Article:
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Smallpox: A Disease of the Past? Consideration for Midwives

Authors

  • Carolyn M. Constantin RNC, MSN, PhD, CDR,

    Corresponding author
      Emory University, Nell Hodgson Woodruff School of Nursing, 1520 Clifton Road, Atlanta, GA 30322-4207.
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    • Carolyn Constantin, RNC, MSN, PhD, received her PhD from Emory University in Atlanta, GA, with her research emphasis on the immune system response during pregnancy. She is an experienced labor and delivery nurse, as well as a nurse educator. She is currently pursuing postdoctoral studies in the Department of Microbiology and Immunology at Emory University.

  • Angela M. Martinelli RN, DNSc,

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    • CDR Angela Martinelli, RN, DNSc, is the Response Coordinator for the Commissioned Corps Readiness Force, Office of Emergency Response, Department of Health and Human Services. She is on Active Duty in the U.S. Public Health Service and has served in the U.S. Army and Air Force. CDR Martinelli has worked as a volunteer nurse with Operating Smile International since 1994, serving in such places as Mombassa, Kenya; Santa Cruz, Bolivia; Bogotá, Columbia; and Surin, Thailand.

  • Stanley O. Foster MD, MPH,

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    • Stanley O. Foster, MD, MPH, is a Visiting Professor of International Health at Emory University's Rollins School of Public Health. As an epidemiologist at the Centers for Disease Control, he was actively involved in directing smallpox eradication programs in Nigeria (66-70), Bangladesh (72-76), and Somalia (77). He is a faculty member at Emory's Center of Health Preparedness and Research, and an expert on clinical smallpox and its control.

  • Elizabeth A. Bonney MD,

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    • Elizabeth Bonney, MD, completed medical school at Stanford University and her internship and residency at Brigham and Women's Hospital and Massachusetts General Hospital, Boston, MA. She completed a fellowship at the National Institute of Allergy and Infectious Diseases (NIAID) at the National Institutes of Health (NIH), with research emphasis on maternal immunity, T-cell tolerance, antigen processing and presentation, and sexually transmitted diseases in women. She is currently an associate professor at the University of Vermont.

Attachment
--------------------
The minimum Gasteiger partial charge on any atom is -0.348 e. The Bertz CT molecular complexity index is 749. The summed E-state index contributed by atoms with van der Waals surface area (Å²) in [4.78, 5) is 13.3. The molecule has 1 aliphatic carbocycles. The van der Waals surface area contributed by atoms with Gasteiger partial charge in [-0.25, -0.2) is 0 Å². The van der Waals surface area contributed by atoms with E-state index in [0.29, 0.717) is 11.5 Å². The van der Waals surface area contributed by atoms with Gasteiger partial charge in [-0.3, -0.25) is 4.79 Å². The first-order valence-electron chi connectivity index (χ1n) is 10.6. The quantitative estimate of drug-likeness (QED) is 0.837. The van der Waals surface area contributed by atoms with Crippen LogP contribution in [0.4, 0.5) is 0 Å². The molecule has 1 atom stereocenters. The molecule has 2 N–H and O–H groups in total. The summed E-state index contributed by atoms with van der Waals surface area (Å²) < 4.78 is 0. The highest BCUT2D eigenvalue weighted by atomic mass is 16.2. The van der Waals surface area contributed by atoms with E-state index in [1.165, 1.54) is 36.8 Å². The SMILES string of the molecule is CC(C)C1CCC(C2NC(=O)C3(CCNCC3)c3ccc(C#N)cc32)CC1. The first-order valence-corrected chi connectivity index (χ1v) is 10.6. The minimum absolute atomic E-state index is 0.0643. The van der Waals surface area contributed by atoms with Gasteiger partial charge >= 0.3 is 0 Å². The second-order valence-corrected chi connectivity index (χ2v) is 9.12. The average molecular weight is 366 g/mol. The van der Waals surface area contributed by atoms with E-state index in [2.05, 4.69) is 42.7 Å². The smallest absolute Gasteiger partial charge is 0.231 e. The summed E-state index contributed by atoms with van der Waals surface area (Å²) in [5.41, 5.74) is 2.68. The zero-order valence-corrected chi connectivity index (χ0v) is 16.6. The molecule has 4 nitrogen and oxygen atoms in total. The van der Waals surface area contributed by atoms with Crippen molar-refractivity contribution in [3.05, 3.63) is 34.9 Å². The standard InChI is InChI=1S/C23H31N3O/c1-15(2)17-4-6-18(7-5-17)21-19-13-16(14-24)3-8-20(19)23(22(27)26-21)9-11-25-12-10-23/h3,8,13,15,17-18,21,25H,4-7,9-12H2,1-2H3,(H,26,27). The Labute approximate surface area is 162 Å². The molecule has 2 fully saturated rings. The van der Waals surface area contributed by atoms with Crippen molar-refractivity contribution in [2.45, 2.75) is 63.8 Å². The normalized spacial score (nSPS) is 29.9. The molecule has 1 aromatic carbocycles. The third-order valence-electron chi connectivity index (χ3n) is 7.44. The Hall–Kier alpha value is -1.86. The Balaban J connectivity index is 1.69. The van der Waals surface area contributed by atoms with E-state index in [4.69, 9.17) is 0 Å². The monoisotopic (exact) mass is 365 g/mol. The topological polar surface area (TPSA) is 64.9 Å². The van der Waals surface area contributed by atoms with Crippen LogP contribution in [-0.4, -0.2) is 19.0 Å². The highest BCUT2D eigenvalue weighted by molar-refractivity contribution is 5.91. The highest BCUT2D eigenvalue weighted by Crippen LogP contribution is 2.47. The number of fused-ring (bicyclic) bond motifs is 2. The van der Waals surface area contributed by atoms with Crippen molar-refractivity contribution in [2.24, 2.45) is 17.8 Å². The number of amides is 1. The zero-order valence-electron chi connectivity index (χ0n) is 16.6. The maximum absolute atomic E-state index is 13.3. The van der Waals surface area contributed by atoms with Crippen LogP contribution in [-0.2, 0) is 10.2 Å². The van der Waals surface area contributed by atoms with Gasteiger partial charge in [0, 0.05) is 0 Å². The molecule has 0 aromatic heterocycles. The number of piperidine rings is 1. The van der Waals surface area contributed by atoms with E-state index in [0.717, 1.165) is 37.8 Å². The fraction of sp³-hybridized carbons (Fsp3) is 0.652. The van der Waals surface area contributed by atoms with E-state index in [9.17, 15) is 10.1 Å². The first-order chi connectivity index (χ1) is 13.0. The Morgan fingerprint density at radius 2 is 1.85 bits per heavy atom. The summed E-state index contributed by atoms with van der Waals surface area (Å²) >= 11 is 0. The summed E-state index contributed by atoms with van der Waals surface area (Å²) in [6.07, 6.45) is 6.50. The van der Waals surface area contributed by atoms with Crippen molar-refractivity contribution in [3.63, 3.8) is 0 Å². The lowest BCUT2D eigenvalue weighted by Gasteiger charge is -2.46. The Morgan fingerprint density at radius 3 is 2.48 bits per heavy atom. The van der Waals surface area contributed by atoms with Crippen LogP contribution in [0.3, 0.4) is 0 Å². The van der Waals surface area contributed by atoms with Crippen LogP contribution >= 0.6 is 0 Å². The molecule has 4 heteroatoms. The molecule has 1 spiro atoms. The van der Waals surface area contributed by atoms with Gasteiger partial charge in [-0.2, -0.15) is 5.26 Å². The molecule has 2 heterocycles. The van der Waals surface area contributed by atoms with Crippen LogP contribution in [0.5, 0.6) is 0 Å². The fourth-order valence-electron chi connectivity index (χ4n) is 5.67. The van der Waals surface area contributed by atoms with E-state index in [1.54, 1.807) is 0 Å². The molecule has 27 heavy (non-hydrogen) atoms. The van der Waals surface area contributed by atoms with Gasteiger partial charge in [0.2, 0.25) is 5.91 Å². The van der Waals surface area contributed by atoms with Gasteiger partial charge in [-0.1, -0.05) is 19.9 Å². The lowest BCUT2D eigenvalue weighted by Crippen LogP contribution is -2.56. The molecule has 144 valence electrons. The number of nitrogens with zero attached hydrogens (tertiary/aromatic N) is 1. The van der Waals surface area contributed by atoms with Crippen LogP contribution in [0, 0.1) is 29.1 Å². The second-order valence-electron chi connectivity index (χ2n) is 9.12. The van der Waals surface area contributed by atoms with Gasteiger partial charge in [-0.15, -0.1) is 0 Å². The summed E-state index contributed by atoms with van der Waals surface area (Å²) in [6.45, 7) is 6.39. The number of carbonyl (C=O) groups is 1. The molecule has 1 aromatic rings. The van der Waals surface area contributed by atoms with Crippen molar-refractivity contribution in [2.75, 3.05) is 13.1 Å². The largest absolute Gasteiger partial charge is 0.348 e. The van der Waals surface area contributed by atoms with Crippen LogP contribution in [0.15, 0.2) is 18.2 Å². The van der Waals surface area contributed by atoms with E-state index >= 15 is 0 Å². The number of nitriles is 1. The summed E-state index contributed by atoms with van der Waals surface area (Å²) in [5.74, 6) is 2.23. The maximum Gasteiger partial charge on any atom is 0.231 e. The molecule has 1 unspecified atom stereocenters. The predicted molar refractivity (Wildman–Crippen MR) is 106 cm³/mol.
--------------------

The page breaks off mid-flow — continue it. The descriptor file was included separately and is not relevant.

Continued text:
• Ora L. Strickland RN, PhD, FAAN

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    • Ora L. Strickland, RN, PhD, FAAN, is the founder and senior editor of the Journal of Nursing Measurement. She has extensive research experience in the area of culturally sensitive women's health issues, as well as maternal and child health issues. Dr. Strickland is a professor at the Nell Hodgson Woodruff School of Nursing, Emory University in Atlanta, GA.


Emory University, Nell Hodgson Woodruff School of Nursing, 1520 Clifton Road, Atlanta, GA 30322-4207.

Abstract

Smallpox infection was often more severe in pregnant women than in non-pregnant women or in men, regardless of vaccination status. Women with smallpox infection during pregnancy have higher rates of abortions, stillbirths, and preterm deliveries than women without the disease. Pregnant women have high incidences of hemorrhagic-type and flat-type smallpox, which are associated with extremely high fatality rates. Although smallpox was eradicated in the late 1970s, current international concern exists regarding the potential use of smallpox virus as an agent for bioterrorism. This manuscript reviews clinical aspects of smallpox, smallpox immunization, and outcomes in pregnant women.

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